On Monday 13 July 2020 Scottish Government reported that no COVID-19 (C-19) deaths had been registered in Scotland on any of the five preceding days. However – on the same day – Scottish Government also reported that public health teams were investigating after seven new cases of coronavirus – picked up by routine testing – had been traced to a single care home in the greater Glasgow area. All seven people who tested positive were asymptomatic at the point of testing.
The First Minister advised the public not to be “alarmed” and that the increases in daily cases were “still very low” whilst emphasising that “on any occasion where there is an increase … we look very thoroughly to see if there are any patterns or particular causes for concern.” In respect of the specific care home case, the First Minister confirmed that the government would be liaising with the relevant health board and that further testing would be carried out along with infection prevention and control measures being led by the local health protection team.
The Scottish Health Secretary added that the “standard procedure” would be for the care home to be closed to new admissions and for extra support to be made available by primary care teams.
Scottish care homes have come under ever-increasing scrutiny throughout the period since C-19 was declared a “notifiable disease” in Scotland on 22 February 2020. For background analysis on this, readers may be interested in our care home-specific blog of 7 May 2020 (link here) and our article of 30 April 2020 on the implications of C-19 for Scottish fatal accident inquiries (link here).
Significant developments since 7 May 2020 include:
- The Lord Advocate, who is responsible for investigating all sudden, unexpected and unexplained deaths in Scotland, announcing two specific additional categories of C-19 deaths which must be reported to the Crown on the basis that deaths in these extra categories give rise to public anxiety. The first category is all C-19 or presumed C-19 deaths where the deceased might have contracted coronavirus in the course of their employment or occupation, for example, care home workers, front-line NHS staff, public transport employees and emergency service personnel. The second category is all C-19 or presumed C-19 deaths where the deceased was a resident in a care home when the virus was contracted.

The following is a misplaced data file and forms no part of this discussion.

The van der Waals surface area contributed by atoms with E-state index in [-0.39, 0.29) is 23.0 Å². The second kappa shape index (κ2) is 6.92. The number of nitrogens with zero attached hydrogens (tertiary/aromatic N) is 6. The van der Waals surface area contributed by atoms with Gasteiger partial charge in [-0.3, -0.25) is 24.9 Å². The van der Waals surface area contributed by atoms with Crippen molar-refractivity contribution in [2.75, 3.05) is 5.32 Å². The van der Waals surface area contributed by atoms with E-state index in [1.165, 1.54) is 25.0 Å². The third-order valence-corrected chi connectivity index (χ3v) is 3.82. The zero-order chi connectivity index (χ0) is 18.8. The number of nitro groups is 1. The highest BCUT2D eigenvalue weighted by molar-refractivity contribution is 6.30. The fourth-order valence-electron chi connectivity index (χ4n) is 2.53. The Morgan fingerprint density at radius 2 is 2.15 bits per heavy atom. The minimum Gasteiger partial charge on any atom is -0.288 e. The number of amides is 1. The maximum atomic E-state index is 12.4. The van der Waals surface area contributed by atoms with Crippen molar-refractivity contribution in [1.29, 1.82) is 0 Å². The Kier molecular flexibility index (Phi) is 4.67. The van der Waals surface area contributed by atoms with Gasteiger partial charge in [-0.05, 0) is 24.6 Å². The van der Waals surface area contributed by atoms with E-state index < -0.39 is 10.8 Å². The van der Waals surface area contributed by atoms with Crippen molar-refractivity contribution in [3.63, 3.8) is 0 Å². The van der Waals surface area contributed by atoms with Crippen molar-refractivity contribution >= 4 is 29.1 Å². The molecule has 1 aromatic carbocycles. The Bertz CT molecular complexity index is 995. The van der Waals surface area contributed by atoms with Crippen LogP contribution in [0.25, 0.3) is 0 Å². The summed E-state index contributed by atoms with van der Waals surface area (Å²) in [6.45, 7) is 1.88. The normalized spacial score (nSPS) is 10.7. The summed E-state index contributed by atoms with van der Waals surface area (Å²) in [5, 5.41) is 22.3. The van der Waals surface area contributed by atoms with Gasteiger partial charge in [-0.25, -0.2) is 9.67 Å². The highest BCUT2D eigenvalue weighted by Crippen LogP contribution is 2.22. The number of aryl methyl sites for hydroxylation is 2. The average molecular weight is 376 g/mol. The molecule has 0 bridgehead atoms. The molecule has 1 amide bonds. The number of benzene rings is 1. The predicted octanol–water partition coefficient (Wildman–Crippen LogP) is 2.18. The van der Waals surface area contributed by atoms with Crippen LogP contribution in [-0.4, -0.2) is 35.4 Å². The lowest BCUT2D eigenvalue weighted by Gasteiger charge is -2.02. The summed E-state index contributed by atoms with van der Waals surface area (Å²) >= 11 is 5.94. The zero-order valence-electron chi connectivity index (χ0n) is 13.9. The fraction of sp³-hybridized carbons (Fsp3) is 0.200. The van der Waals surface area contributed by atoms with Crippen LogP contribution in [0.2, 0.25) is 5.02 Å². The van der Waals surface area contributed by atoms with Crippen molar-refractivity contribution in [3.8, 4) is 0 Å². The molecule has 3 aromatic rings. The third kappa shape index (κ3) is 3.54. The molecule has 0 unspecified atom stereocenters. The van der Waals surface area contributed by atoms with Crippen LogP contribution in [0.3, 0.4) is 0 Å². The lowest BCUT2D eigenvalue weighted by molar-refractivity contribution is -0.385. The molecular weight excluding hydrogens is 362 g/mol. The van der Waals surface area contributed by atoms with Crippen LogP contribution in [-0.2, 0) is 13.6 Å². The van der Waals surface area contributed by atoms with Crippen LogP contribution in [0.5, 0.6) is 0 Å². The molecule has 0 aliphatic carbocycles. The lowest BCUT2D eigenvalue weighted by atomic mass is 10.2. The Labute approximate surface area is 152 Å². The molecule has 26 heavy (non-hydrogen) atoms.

- The creation by the Lord Advocate of a dedicated unit within the Crown Office and Procurator Fiscal Service to consider C-19 deaths reported to the Crown and investigate those on a multi-agency basis working with other agencies that have relevant responsibilities, for example the Health & Safety Executive, local authorities, the Care Inspectorate and the police. Scottish prosecutors are now investigating many C-19 deaths in what is likely to be Scotland’s biggest ever Crown Office inquiry involving hundreds, perhaps thousands, of fatalities. The outcomes of the multi-agency investigations remain to be seen but there is at least the potential for criminal prosecutions, fatal accident inquiries and / or a full public inquiry on C-19 and Scottish care homes.
- Scottish Government have committed to a public inquiry into the government’s response to coronavirus.
- At the start of June 2020, rules of court were introduced enabling Scottish Ministers to apply for an emergency intervention order in relation to a care home service in certain situations (link here).
- The Scottish Parliament’s C-19 committee met for the eleventh time on 24 June 2020. The remit of this committee is to consider and report on Scottish Government’s response to C-19 including the operation of powers under the Scottish C-19 primary legislation and secondary legislation arising from that. The Scottish Parliament is now in summer recess until 9 August 2020 but will meet every Thursday until then. The next Scottish parliamentary election remains scheduled for 6 May 2021 with dissolution of the current fifth session of the Scottish Parliament likely in March 2021.
- In the second half of June 2020, various media outlets reported “landmark (civil) legal action” against a Glasgow care home in which questions on the testing of residents and staff and the provision of personal protective equipment have been raised.
Scotland is now in phase 3 of a 4 phase “route map through and out of the crisis.” Whatever practices and procedures will ultimately be in place thereafter, it seems clear that questions arising from the pandemic will continue to be asked long after the crisis is over. Early legal advice is essential if you – or your business – are involved in any of the Crown or multi-agency matters highlighted in this blog.
Zoe McDonnell, Head of Regulatory, BLM